Family, friends and work colleague donations have come from as far afield as Canada and Australia, from people inspired by the Millar family’s story, which has been widely shared on social media and is touchingly accompanied by the hashtag #comeondad.

“We feel the team at Woodlands have become extended members of our family, they’ve been amazing,” says Alex.

“One of dad’s hobbies is cooking, he’s an amazing chef and loves to watch cookery programmes on TV in the kitchen at home. Woodlands staff noted this on his arrival day and within 20 minutes dad was watching The Hairy Bikers in his room and he continues to watch various culinary programmes!

“Staff there make a huge effort to make dad comfortable, take great care of his needs and interact with us brilliantly, we’re so thankful and extremely happy he’s having the best care.

“We’re raising money to say a huge thank you and while we’re doing it for dad, it’s great that it will benefit other patients too.”

Debs and Alex initially set a target of completing their walk by March 7, which is Debs’ birthday, but typical of their determination, they had already finished by February 24. Their fundraising target has also been vastly exceeded, with donations continuing to come in by the day.

“We initially thought our family and close friends would help with our fundraising cause, but the charity page was quickly circulated and within hours are target was met and the figure kept rising, we couldn’t believe it! We are incredibly thankful for every donation,” says Alex.

“We feel so touched and overwhelmed to have had such amazing support for dad. We walked the long miles but the generous donations kept us going and without them we wouldn’t be in the position to present Woodlands with the equipment they deserve.”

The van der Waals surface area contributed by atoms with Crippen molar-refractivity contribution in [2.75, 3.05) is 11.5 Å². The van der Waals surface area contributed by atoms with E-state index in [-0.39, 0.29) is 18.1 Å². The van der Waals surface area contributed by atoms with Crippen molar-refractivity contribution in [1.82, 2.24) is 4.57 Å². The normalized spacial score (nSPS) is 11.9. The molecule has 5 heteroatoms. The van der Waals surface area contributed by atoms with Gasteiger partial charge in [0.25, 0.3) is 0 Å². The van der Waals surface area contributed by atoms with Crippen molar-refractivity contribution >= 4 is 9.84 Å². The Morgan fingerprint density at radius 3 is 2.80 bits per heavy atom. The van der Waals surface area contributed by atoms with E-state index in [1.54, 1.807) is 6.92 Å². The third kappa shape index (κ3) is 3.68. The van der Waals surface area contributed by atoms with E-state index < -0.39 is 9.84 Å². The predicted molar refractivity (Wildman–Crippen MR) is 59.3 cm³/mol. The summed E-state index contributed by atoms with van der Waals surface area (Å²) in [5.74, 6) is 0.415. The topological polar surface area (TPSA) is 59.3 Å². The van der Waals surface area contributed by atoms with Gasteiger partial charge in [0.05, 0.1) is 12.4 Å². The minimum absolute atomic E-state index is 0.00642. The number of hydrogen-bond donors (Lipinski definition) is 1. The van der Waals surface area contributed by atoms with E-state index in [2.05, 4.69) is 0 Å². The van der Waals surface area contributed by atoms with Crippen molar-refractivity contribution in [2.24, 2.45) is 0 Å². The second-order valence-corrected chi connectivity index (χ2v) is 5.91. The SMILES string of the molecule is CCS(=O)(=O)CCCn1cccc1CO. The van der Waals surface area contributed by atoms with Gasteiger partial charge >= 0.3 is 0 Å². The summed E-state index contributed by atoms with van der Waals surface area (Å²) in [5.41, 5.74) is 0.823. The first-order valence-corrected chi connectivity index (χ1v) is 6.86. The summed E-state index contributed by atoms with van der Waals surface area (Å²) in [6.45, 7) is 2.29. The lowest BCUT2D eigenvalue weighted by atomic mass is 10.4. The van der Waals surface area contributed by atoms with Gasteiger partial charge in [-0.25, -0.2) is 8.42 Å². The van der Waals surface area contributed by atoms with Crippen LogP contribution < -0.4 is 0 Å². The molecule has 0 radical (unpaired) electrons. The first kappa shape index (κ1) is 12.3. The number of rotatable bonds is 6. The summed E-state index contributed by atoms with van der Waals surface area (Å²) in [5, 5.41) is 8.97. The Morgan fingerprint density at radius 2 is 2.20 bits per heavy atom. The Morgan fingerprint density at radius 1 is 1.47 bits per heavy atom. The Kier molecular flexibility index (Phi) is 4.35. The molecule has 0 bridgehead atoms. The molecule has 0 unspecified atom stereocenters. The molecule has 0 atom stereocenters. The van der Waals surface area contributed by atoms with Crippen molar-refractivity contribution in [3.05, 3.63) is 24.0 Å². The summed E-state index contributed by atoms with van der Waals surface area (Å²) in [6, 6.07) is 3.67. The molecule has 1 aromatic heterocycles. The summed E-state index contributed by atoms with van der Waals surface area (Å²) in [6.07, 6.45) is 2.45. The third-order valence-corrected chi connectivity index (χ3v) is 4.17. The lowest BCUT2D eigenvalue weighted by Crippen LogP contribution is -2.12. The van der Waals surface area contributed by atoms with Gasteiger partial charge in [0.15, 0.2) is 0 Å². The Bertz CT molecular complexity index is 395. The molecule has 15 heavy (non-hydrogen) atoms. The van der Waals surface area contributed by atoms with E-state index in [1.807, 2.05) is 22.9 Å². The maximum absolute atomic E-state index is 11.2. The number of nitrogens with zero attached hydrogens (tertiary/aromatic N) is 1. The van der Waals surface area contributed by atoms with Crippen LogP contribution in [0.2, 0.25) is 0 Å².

To add support to the Millar family’s fundraising on behalf of Woodlands Neurological Care Centre, visit

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Could sesame seeds help protect against Parkinson’s?



There is currently no cure of Parkinson's, but research like this could help change that

A chemical commonly found in discarded waste from the sesame seed oil manufacturing process could have protective effects against Parkinson’s disease, new groundbreaking research has found.

Sesaminol, abundant in the empty shells of sesame seeds which are discarded after the fatty oils are extracted, could have a role to play in protecting against neuron damage in the brain, researchers from Osaka City University have revealed.

“Currently there is no preventive medicine for Parkinson’s disease, we only have coping treatments,” says OCU Associate Professor Akiko Kojima-Yuasa.

Professor Kojima-Yuasa led her research group through a series of experiments to understand the effects of sesaminol on in vitro and in vivo Parkinson’s disease models.

Parkinson’s disease is caused when certain neurons in the brain involved with movement break down or die due in part to a situation called oxidative stress – neurons in the brain come under extreme pressure from an imbalance between antioxidants and reactive oxygen species (ROS).

The team found in cell-based in vitro experiments that sesaminol protected against neuronal damage by promoting the translocation of Nrf2, a protein involved in the response to oxidative stress, and by reducing the production of intracellular ROS.

In vivo experiments brought Professor Kojima-Yuasa’s team what the University have hailed as equally promising results.

The impairment of movement due to Parkinson’s disease is the result of damaged neurons producing less dopamine than is naturally needed.

The team showed that mice with Parkinson’s disease models show this lack of dopamine production. However, after feeding the mice a diet containing sesaminol for 36 days, the research team saw an increase in dopamine levels.

Alongside this, a rotarod performance test revealed a significant increase in motor performance and intestinal motor function.

With the first-ever medicine for Parkinson’s disease potentially being the naturally occurring food ingredient sesaminol, and this ingredient being found in the naturally occurring waste of the sesame seed industry, Professor Kojima-Yuasa and her team are ready to take their work to the clinical trial phase and connect the consumption/production chain in a way that, as she puts it, “prevents diseases with natural foods to greatly promote societal health.”